Everything you need to know about the Hands-Free law goes into effect

The new hands-free law passed in 2019 and will take effect on Feb. 23, aiming to end hand-held cellphone use on the road.

BOSTON — Depending on how you use your cellphone on the road, you might want to start dramatically changing your behavior - and soon.

The new hands-free law passed in 2019 and will take effect on Feb. 23, aiming to end hand-held cellphone use on the road.

State and local police departments have already started to prepare to enforce the law, where state troopers are counting on extra manpower next week to be on the lookout on the roads.

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Many support the new law, saying it’ll save lives if drivers are focused on the road and not on their phones. So, if you have a habit of texting while driving, you might want to switch to having Siri help you out from now on.

The new law states you absolutely cannot hold your phone in your hand while driving in a car, not even at a stoplight - unless you’re activating hands-free mode. Drivers will still be allowed to use their phones to call 911 or activate a GPS.

“We know even conversation is a level of distraction,” said Cassidy, O’Connor, a spokesperson for AAA. “At least you can keep your focus straight ahead.”

State Police Colonel Christopher Mason says there will be a grace period, where they’ll roll out public education efforts until late March, but after that they will beef up patrols and even tickets.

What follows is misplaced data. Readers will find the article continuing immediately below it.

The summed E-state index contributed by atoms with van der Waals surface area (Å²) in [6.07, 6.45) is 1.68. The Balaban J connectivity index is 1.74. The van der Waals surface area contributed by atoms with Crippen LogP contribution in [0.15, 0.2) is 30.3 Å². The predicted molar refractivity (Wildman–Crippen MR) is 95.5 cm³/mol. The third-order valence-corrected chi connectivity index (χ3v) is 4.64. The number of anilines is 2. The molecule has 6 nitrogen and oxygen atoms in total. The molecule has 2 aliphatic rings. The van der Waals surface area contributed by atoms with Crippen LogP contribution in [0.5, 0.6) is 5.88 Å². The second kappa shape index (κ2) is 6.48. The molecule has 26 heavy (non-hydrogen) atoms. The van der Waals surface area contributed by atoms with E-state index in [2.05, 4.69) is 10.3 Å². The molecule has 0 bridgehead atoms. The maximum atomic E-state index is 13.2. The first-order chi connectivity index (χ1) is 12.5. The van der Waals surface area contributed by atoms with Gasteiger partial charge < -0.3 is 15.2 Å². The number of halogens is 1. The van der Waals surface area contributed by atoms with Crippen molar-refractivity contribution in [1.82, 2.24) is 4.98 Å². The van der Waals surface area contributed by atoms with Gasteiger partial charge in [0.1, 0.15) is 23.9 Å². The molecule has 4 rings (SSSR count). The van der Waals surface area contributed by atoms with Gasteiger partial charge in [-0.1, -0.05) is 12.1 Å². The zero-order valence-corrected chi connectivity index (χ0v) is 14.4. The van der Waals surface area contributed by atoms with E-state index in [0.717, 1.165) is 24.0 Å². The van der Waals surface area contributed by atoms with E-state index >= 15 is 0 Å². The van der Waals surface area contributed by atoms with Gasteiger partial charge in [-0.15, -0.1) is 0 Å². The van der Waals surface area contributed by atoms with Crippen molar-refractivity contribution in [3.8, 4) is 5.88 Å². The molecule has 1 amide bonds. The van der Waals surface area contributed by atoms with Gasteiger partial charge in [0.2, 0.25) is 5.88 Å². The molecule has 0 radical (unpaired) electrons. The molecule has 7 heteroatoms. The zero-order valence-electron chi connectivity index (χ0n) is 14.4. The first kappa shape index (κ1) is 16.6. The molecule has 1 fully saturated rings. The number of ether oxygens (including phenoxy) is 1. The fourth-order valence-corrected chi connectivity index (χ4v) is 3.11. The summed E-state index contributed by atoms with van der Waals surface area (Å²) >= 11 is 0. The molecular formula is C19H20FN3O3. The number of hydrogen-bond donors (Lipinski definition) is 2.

"It is a massive undertaking and it’s a shift in our public’s culture but it’s a worthy shift,” said Col. Mason.

A first violation will cost you $100, but it goes up to $300 for a third offense and that will even include insurance surcharges. Drivers caught using their phones while driving multiple times will also have to take a mandatory distracted driving class.

On every road, at every light and just about every day, you can find at least one person texting, emailing or chatting while holding their phone. Authorities point to hands-free technologies such as Siri and Bluetooth to help drivers follow the law.

According to MassDOT, between 2015 and 2018, distracted driving lead to 25 deaths and 237 crashes per year, averaging about 5 crashes a week and a death every two weeks.

“In many of these cases, handheld cell phone use was one of the causes of the distraction,” said Jonathan Gulliver, the MassDOT Highway Administrator.

Jerry Cibley’s son Jordan died in 2007 because of a distracted driver. He says, “all drivers need to learn the new law until it becomes ingrained like other lessons we tell our children."

“We need to educate 3-year-olds not only is it stranger danger and stop drop and roll, but it also has to do with be safe in the car and not doing stupid things,” said Cibley.

State Police troopers want people to know they will be thoroughly enforcing the law.